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Donor-advised funds are "a one-stop shop" for managing your charitable giving, offering convenience, flexibility and tax advantages.
GIVING TO THE CAUSES YOU CARE ABOUT may be top of mind for you during holidays throughout the year, or when certain areas of the country—or the world—need help after a natural disaster, if for no other reason than charities and non-profits tend to up their appeals at those times. But as you write out checks or donate online, don’t you often wish there were a more organized and thoughtful way to make a difference year-round? A way to plan ahead and have a more powerful and long-lasting impact?
If so, you may be ready to consider a donor-advised fund (DAF). It’s a more structured way of giving that’s receiving increasing consideration. “Donors contributed $29.23 billion to donor-advised funds and used them to recommend $19.08 billion in grants to qualified charities in 2017”—record highs in both categories, notes the National Philanthropic Trust in its 2018 Donor-Advised Fund Report. DAFs are “a one-stop shop, offering you an immediate income tax deduction and gift receipt upon donation, as well as the opportunity to make grant recommendations to the charities you support over time,” says Cale Turner, senior vice president and Charitable Gift Fund manager at Bank of America Private Bank.
A donor-advised fund gives you the ability to invest your contributions by choosing from model portfolios. And what that does is to potentially give you more dollars to support the charities that you want.
The minimum deposit varies depending upon the fund. Your donation can be in the form of cash, stock, mutual fund and ETF shares, even real estate and other nonfinancial assets, without incurring capital gains taxes. To add to the convenience, a DAF is easy to set up and maintain, and you can manage all of your giving activities online.
Donor-advised funds do come with some limitations—for example, your gift is irrevocable; you give up ownership of any assets you contribute. But, all things considered, DAFs compare favorably with other structured ways to organize your giving. For instance, with a DAF, you can avoid the higher costs, administrative hurdles and annual distribution minimums of a private foundation.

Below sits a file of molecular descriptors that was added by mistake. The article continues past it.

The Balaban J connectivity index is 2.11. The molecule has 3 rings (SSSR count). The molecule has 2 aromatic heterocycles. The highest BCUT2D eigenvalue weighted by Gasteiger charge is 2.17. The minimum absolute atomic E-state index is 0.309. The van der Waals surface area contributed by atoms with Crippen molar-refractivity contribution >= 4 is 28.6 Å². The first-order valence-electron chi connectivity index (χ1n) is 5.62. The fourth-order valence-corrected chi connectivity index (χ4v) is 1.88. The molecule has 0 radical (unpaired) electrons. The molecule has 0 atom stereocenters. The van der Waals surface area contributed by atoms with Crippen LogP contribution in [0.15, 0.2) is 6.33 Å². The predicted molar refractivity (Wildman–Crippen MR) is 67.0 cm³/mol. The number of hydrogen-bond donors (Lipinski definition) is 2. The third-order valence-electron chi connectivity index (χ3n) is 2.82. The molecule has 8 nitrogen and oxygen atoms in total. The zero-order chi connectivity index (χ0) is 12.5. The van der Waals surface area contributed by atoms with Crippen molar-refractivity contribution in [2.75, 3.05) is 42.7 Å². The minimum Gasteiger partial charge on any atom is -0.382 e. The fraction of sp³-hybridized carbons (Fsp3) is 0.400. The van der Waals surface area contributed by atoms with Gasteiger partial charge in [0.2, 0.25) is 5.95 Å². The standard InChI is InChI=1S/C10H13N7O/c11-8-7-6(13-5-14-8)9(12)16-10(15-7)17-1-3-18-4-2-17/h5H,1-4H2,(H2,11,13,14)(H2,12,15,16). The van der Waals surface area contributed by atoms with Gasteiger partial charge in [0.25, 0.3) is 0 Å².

Below, Turner points to three ways a donor-advised fund could help you simplify your giving year-round—and for years to come.
It works like this: You can put a lump sum into a DAF and then have the fund distribute cash to organizations of your choice at your own pace. “You get the maximum income tax deduction immediately, even if the assets aren’t distributed right away,” says Turner. You’ll also receive income tax-free growth of the assets in the fund, as well as the ability to carry forward any unused charitable income tax deduction for up to five years. In exchange, you relinquish ownership of the assets you donate, but you retain the right to advise how those assets should be distributed.
“Taxpayers looking for ways to exceed the higher standard deduction set by the 2017 tax law might consider pooling several years’ worth of charitable donations into a single contribution to a DAF,” suggests tax authority Andrew Friedman, principal and founder of The Washington Update.
DAFs organize your giving in one place.
Rather than practicing “checkbook philanthropy” by making donations to individual charities and requesting receipts from each, you can take much of paperwork out of the process through a DAF. As Turner notes, “Those things are taken care of—the system allows you to hold on to all those documents in a safe and secure location.”
DAFs allow your contributions to grow.
“A donor-advised fund gives you the ability to invest your contributions by choosing from model portfolios,” Turner says. That means the assets you’ve placed in the fund are professionally managed and have the potential to continue growing. “And what that does,” Turner adds, “is to potentially give you more dollars to support the charities that you want.”
Ask your financial advisor for more information on how a donor-advised fund works, and whether the Bank of America Charitable Gift Fund might help you meet your giving goals.
Merrill, its affiliates, and financial advisors do not provide legal, tax or accounting advice. You should consult your legal and/or tax advisors before making any financial decisions.